Lon Luvois Fuller defined classic legal fiction as “either (1) a statement propounded with a complete or partial consciousness of its falsity, or (2) a false statement recognized as having utility.” The common law was rife with fictions: a plaintiff who had bailed his chattel under a bailment terminable at his will was deemed to have possession of the chattel and thus could bring an action in trespass; British Courts deemed certain contracts for which the promises were exchanged at sea to have been made at the Royal Exchange in London in order to divest Admiralty Courts of jurisdiction.
A legal fiction becomes dangerous, Fuller argued, only if believed. If a legal fiction is a false statement not intended to deceive, then its utility must wane – and its danger correspondingly wax – as recognition that it is in fact false diminishes.
As is well known, a legal fiction is not to be extended beyond the purpose for which it is created or beyond the language of the Section by which it is created.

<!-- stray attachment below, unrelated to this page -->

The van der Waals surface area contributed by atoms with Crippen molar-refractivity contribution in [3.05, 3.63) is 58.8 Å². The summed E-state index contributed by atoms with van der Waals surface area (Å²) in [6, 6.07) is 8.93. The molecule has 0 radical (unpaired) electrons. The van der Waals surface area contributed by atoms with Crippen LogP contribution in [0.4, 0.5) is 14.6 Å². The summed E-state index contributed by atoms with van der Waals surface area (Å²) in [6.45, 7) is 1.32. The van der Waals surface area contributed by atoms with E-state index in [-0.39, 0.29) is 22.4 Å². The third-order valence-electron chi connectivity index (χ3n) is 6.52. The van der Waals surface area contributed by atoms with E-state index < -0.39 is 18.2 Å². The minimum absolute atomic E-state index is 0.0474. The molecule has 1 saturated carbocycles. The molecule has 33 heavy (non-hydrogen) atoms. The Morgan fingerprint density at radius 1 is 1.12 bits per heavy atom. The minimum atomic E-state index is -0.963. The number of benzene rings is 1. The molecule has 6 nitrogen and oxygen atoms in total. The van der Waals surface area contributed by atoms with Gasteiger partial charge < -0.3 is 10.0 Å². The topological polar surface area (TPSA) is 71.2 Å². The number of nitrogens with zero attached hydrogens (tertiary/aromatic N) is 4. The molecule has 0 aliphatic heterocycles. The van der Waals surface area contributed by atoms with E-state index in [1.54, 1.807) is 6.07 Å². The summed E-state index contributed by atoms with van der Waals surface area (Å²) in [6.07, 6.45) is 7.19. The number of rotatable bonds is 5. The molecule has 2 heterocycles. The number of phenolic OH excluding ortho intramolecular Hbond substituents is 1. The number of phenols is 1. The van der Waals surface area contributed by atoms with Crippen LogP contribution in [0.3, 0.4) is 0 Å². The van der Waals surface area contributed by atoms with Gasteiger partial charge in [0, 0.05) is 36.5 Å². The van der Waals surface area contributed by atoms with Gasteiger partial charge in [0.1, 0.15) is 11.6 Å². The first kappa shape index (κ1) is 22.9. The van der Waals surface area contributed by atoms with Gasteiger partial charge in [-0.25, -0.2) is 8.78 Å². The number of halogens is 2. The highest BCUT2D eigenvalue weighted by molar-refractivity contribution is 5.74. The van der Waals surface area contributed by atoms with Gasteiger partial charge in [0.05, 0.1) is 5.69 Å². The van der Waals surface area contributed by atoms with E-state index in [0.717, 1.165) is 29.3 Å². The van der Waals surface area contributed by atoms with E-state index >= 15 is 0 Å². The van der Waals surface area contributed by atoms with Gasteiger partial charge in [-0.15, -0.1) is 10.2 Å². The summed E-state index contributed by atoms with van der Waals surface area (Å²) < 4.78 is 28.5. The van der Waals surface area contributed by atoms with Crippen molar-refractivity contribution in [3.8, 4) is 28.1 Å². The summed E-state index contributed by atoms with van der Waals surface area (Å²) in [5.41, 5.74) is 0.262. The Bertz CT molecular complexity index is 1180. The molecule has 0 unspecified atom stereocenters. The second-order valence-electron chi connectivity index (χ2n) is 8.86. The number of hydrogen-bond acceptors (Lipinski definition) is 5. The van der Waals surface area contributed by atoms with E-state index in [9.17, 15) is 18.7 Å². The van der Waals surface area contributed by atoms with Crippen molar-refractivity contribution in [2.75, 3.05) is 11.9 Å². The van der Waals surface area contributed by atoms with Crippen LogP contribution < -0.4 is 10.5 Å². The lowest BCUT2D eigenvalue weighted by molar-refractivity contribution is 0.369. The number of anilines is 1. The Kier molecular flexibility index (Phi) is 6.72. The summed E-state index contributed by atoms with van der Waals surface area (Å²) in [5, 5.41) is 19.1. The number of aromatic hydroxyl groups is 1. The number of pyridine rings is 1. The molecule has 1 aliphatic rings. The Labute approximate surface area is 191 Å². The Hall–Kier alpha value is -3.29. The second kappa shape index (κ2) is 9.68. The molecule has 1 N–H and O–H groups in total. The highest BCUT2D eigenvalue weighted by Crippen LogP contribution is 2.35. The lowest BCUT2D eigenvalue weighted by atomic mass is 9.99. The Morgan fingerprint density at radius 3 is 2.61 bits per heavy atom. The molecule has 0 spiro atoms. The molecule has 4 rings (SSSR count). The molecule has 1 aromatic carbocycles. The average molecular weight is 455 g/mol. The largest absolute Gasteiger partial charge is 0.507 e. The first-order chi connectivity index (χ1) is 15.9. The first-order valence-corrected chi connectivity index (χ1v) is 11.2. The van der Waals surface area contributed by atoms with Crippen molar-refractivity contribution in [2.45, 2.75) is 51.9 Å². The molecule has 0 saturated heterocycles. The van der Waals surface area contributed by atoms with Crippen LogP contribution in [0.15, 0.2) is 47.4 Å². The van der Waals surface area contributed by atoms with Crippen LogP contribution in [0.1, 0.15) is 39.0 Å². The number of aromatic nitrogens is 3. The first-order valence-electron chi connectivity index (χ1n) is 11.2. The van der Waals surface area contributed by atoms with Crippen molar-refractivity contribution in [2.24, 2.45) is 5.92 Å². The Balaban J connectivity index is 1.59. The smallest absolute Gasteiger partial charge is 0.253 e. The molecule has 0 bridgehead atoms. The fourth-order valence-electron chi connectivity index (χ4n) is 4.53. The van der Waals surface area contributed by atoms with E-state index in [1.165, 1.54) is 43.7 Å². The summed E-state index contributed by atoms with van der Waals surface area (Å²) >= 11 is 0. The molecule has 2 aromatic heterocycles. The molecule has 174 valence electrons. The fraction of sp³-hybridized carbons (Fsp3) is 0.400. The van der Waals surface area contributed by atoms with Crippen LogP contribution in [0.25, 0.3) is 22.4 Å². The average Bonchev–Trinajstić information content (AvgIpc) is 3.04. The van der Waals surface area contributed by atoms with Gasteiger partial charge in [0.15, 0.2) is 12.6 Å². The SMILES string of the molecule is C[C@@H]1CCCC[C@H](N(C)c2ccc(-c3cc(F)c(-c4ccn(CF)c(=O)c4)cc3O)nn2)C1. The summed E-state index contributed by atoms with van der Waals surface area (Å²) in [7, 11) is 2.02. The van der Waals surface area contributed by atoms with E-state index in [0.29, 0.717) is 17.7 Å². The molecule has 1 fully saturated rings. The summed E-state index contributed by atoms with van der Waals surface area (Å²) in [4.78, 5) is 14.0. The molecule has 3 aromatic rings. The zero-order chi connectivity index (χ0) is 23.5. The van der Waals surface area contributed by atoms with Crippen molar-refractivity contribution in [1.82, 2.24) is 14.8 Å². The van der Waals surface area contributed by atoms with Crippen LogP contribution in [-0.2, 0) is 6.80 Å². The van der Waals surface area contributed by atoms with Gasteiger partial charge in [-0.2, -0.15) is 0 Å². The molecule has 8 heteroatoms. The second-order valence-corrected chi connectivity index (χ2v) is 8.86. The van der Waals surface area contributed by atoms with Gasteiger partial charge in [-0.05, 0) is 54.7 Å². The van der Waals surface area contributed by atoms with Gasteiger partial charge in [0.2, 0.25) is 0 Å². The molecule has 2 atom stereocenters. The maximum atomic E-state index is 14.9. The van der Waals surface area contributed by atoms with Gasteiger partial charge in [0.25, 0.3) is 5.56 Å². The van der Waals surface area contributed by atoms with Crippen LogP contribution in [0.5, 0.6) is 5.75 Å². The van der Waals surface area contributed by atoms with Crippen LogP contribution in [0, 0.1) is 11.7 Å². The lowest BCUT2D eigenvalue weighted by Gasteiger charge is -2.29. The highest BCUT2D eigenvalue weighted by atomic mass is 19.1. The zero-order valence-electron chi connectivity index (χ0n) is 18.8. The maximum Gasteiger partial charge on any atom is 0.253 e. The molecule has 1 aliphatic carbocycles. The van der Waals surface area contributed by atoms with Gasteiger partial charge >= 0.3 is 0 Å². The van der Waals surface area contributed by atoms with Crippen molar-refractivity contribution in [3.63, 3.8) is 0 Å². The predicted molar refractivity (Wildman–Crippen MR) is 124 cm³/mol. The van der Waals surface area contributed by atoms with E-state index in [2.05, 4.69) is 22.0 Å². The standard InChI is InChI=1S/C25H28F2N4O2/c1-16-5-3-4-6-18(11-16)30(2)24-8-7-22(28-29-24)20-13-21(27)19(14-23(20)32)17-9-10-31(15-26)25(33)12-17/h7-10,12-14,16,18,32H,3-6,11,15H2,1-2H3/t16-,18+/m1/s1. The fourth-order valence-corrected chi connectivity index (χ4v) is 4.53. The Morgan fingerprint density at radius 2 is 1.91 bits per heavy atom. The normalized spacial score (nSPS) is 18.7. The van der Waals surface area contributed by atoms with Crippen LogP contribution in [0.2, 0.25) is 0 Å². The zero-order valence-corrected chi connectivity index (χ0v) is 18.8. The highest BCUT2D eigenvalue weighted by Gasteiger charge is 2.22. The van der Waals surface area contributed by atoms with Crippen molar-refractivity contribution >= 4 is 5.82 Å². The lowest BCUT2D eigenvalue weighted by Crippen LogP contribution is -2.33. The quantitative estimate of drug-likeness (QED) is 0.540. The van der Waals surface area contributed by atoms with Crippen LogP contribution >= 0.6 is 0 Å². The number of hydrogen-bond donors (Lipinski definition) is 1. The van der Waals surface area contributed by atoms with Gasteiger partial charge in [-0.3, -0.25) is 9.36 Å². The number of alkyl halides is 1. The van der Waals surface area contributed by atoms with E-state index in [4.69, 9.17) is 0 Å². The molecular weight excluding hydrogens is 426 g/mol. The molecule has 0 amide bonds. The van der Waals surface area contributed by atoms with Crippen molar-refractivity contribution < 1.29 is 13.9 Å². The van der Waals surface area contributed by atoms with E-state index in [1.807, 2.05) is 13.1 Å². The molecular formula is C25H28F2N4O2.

In Prakash H. Jain v. Marie Fernandes, (2003) 8 SCC 431 it was held:
“When a statute enacts that anything shall be deemed to be some other thing the only meaning possible is that whereas that the said thing is not in reality that something, the legislative enactment requires it to be treated as if it is so. Similarly, though full effect must be given to the legal fiction, it should not be extended beyond the purpose for which the fiction has been created and all the more, when the deeming clause itself confines, as in the present case, the creation of fiction for only a limited purpose as indicated therein.”
However, once the purpose of the legal fiction is ascertained, full effect must be given, and it should be carried to its logical conclusion. This is clear from the celebrated passage in East End Dwelling Co. Ltd. v. Finsbury Borough Council, 1951 (2) All ER 587 at 589:
“If you are bidden to treat an imaginary state of affairs as real, you must surely, unless prohibited from doing so, also imagine as real the consequences and incidents which, if the putative state of affairs had in fact existed, must inevitably have flowed from or accompanied it.”
Also see, Kumaran v. State of Kerala, [Criminal Appeal Nos. 896-897 of 2017] decided on 05.05.2017.
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